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Yin, N. Cryptogenic Cirrhosis. Encyclopedia. Available online: https://encyclopedia.pub/entry/5107 (accessed on 20 June 2024).
Yin N. Cryptogenic Cirrhosis. Encyclopedia. Available at: https://encyclopedia.pub/entry/5107. Accessed June 20, 2024.
Yin, Nicole. "Cryptogenic Cirrhosis" Encyclopedia, https://encyclopedia.pub/entry/5107 (accessed June 20, 2024).
Yin, N. (2020, December 24). Cryptogenic Cirrhosis. In Encyclopedia. https://encyclopedia.pub/entry/5107
Yin, Nicole. "Cryptogenic Cirrhosis." Encyclopedia. Web. 24 December, 2020.
Cryptogenic Cirrhosis
Edit

Cryptogenic cirrhosis is a condition that impairs liver function. People with this condition develop irreversible liver disease caused by scarring of the liver (cirrhosis), typically in mid- to late adulthood.

genetic conditions

1. Introduction

The liver is a part of the digestive system that helps break down food, store energy, and remove waste products, including toxins. Minor damage to the liver can be repaired by the body. However, severe or long-term damage can lead to the replacement of normal liver tissue with scar tissue.

In the early stages of cryptogenic cirrhosis, people often have no symptoms because the liver has enough normal tissue to function. Signs and symptoms become apparent as more of the liver is replaced by scar tissue. Affected individuals can experience fatigue, weakness, loss of appetite, weight loss, nausea, swelling (edema), enlarged blood vessels, and yellowing of the skin and whites of the eyes (jaundice).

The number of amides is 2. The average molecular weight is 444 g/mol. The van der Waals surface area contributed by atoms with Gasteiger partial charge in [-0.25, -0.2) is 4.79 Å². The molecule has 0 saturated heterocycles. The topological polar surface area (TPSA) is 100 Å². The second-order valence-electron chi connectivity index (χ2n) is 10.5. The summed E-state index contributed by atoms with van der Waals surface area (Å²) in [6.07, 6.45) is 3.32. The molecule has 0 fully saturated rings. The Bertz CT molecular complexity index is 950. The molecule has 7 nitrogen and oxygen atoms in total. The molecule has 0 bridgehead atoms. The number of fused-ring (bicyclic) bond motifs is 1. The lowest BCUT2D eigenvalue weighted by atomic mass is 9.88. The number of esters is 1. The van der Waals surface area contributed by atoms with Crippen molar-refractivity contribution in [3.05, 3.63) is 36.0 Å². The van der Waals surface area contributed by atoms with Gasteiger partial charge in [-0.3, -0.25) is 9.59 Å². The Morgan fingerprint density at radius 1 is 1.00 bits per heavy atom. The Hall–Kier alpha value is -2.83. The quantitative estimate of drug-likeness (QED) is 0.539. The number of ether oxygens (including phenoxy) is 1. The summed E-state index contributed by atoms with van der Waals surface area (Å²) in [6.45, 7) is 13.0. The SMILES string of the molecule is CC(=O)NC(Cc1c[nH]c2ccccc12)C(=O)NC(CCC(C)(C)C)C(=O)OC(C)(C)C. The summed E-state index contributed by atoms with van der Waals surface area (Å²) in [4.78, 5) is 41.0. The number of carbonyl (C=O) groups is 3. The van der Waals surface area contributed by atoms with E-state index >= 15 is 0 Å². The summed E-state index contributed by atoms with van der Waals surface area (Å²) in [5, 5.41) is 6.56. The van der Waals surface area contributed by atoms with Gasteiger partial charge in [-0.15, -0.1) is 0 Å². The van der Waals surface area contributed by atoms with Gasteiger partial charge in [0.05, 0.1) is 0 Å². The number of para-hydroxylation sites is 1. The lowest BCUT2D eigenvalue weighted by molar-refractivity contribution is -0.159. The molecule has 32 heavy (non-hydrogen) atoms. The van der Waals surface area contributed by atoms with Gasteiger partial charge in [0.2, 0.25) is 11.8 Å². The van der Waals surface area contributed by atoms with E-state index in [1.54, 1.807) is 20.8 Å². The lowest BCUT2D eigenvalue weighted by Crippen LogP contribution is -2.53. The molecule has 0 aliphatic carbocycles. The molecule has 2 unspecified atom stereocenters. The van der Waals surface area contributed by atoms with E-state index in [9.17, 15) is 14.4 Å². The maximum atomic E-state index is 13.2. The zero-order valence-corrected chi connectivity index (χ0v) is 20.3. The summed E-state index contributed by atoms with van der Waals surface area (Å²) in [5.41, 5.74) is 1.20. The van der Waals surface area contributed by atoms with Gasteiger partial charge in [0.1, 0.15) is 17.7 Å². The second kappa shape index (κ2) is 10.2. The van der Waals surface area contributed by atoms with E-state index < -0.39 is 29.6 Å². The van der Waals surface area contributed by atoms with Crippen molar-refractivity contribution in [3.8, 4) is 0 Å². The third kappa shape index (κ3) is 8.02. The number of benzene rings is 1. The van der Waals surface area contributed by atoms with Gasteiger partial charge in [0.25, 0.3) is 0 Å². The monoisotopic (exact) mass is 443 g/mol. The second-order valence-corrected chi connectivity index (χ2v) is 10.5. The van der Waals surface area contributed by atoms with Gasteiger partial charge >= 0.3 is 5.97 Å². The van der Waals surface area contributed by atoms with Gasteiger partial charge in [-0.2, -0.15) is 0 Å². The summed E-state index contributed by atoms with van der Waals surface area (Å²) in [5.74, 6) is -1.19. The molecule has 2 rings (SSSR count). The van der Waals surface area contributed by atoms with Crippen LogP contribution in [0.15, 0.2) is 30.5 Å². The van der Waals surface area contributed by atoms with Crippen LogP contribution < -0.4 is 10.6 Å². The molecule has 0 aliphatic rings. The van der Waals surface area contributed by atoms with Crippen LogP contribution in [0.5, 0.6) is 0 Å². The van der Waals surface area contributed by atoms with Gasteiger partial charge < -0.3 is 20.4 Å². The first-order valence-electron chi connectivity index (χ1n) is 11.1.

People with cryptogenic cirrhosis may develop high blood pressure in the vein that supplies blood to the liver (portal hypertension). Cryptogenic cirrhosis can lead to type 2 diabetes, although the mechanism is unclear. Some people with cryptogenic cirrhosis develop cancer of the liver (hepatocellular cancer).

2. Frequency

Cirrhosis affects more than 600,000 people in the United States; cryptogenic cirrhosis likely accounts for 5 to 30 percent of these cases.

3. Causes

Unlike most cases of cirrhosis, cryptogenic cirrhosis is not caused by the hepatitis C or B virus or chronic alcohol use. A diagnosis of cryptogenic cirrhosis is typically given when all other causes of cirrhosis have been ruled out. When a disorder occurs without an apparent underlying reason, it is described as cryptogenic.

Research has shown that many cases of cryptogenic cirrhosis likely result from a condition called non-alcoholic fatty liver disease (NAFLD). In NAFLD, fat accumulates in the liver, impairing its function. If the fat buildup leads to inflammation and damage to liver tissue, NAFLD progresses to a condition called non-alcoholic steatohepatitis (NASH). Long term inflammation in people with NASH can cause the formation of scar tissue and a decrease in fat buildup. As a result, individuals progress from NASH to cirrhosis.

Cryptogenic cirrhosis may also develop from autoimmune hepatitis, which is a condition that occurs when the body's immune system malfunctions and attacks the liver, causing inflammation and liver damage.